Because no one is being forced.. It is not an assumption to conclude that anyone who took the deal is better off.
Desperate is not a thing in economy.. the real question if fairness is our concern is “are all transactions voluntaries” and “is there competition”.. The answer is YES to both.
I agree that nobody is being forced to use the services, but this still doesn’t deter from the fact that in some instances, the delivery riders are being hugely underpaid—less than a third of the minimum wage in Australia. It may be the difference between them surviving, but that doesn’t mean that the delivery services should be able to get away with it. There’s a minimum wage in place for a reason—to ensure that workers get paid a fair amount.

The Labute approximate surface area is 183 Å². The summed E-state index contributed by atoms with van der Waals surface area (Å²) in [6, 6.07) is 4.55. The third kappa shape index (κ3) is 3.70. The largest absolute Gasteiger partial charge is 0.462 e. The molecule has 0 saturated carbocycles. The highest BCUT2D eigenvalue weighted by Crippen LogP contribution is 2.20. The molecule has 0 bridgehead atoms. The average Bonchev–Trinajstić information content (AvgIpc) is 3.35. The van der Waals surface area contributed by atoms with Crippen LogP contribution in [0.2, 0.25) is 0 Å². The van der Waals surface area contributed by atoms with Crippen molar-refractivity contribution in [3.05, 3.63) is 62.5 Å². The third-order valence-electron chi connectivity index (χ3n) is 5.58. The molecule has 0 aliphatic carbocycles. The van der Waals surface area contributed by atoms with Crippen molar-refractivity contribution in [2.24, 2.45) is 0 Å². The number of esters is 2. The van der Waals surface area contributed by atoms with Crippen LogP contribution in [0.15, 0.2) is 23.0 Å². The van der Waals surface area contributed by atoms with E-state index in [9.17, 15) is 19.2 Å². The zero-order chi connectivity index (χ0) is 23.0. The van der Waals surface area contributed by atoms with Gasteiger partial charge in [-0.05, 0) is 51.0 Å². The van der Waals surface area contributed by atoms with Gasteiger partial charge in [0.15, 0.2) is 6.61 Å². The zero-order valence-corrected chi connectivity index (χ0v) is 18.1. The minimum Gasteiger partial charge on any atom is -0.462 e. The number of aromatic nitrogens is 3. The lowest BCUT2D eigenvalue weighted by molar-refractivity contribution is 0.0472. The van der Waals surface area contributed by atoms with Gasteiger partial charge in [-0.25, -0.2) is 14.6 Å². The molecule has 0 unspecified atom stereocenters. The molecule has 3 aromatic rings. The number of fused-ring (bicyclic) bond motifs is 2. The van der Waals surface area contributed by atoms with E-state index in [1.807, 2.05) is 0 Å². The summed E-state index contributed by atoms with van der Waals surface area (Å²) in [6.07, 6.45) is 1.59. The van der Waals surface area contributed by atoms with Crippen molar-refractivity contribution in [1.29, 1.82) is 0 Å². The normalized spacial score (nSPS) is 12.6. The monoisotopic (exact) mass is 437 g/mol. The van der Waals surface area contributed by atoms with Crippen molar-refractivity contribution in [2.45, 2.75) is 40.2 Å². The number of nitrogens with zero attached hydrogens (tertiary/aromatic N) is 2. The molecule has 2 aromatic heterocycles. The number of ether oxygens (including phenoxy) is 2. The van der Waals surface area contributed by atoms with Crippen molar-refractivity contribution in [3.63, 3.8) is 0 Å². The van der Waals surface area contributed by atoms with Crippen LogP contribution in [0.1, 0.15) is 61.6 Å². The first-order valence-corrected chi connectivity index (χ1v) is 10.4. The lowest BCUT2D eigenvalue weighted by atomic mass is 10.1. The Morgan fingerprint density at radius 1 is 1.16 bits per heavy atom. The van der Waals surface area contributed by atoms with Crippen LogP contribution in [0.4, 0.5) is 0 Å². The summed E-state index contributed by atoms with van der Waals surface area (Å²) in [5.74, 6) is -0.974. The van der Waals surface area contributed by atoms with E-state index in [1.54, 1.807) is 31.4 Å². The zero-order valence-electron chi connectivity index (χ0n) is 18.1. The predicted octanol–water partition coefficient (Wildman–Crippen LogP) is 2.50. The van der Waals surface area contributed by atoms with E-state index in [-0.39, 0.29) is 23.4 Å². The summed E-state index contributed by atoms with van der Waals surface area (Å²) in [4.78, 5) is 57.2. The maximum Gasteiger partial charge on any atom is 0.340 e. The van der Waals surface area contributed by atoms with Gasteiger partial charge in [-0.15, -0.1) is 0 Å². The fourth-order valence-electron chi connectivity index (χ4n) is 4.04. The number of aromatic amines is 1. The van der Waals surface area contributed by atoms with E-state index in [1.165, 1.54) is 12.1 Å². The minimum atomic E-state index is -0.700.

The bottom line : These delivery companies made EVERYONE better off.. EVERYONE! By a little bit (restaurants), by much (drivers) and by a lot (consumers). They made no one worse off. .NO ONE :)
I don’t think it’s as black and white as this. Yes, they’ve made jobs available to low-skilled workers, but at the same time, they’re paying them a pittance. And yes, they’ve potentially increased the market reach of restaurants, but at the same time taking every single bit of profit that the restaurant makes on the transactions (in some instances, perhaps not all).